3. Forget the Raise
Got a raise? Congratulations! Before you start spending this windfall, increase your automatic transfer to your savings account to reflect that pay increase. If it’s an annual cost-of living increase, you’ve likely already adjusted to higher prices, and if it’s a promotion-related raise, you won’t miss the money.
Instead of spending your extra pay, put it towards something that’s important to you, like retirement savings or a family vacation. (There are many ways your employer can make your job more pleasant, even when money is tight.
4. Keep the Habit
It took you years, but you finally paid off your car. Instead of being tempted to spend the extra cash you now have each month, pretend you’re still making that payment, but make it to yourself instead. You can set up an automatic transfer to savings for the payment amount; if you’re really looking ahead, you can set the money aside until it’s time to replace your car. Imagine going to the dealership years from now and paying cash for your next car – now there’s some motivation to keep those payments going into savings.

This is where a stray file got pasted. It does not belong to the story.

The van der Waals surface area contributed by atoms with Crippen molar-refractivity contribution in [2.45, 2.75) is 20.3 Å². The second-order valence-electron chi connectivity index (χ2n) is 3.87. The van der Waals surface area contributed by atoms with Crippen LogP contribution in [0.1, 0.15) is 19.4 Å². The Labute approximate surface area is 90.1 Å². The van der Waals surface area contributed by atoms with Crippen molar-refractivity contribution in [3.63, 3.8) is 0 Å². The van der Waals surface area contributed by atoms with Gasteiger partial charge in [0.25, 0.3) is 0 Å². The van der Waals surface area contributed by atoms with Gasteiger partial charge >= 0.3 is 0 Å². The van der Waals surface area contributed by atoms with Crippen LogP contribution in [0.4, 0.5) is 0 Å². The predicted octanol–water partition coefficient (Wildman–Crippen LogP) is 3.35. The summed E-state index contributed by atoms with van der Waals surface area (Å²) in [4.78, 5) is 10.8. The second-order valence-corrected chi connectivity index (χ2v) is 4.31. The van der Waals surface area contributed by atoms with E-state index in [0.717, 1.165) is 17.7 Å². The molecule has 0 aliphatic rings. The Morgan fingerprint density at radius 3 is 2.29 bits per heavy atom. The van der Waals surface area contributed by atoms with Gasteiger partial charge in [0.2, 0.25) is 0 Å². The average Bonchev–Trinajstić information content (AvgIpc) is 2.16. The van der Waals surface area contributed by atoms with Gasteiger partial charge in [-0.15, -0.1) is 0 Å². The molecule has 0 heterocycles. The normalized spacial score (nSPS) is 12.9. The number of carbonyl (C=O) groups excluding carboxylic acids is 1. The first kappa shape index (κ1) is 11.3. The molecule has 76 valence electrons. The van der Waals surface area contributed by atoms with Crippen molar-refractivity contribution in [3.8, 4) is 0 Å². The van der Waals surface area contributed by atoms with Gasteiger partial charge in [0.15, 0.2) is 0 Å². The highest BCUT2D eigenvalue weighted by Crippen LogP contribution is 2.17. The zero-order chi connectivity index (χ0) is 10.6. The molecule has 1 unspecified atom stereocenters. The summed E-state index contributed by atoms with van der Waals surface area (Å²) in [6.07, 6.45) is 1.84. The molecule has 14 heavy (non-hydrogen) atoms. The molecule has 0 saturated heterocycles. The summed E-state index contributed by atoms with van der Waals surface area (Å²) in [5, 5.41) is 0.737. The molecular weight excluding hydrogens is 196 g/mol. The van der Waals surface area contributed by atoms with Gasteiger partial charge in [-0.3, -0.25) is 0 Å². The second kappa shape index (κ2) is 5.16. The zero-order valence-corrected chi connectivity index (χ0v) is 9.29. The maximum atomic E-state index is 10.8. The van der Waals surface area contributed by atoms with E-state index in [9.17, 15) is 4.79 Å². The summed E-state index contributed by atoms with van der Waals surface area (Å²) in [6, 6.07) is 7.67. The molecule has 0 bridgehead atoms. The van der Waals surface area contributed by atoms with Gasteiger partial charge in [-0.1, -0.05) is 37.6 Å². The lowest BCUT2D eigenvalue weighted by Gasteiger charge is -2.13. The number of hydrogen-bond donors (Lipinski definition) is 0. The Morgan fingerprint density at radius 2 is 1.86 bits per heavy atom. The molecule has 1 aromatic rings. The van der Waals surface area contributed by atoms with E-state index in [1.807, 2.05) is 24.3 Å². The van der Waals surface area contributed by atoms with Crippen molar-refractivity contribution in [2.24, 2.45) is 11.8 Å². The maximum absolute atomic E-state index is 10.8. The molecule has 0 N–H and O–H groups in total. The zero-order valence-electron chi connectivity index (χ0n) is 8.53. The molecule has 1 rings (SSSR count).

5. Finders Keepers
We all run into the occasional found money: that rebate check you forgot about, the $20 in your winter jacket from last year or that larger-than-usual tax refund. Instead of blowing this money at your local store of choice, put it into savings. You won’t miss the money, and it’ll get you closer to your goal if you put it in your savings account, accruing interest.
If you’re having a hard time resisting temptation and want to have some fun now with your extra money, consider splitting the amount in two: half into savings, half fun money. This way, you can feel good about investing in your future, but still have a little fun today. (This year, find out how to stretch these dollars further to strengthen your future.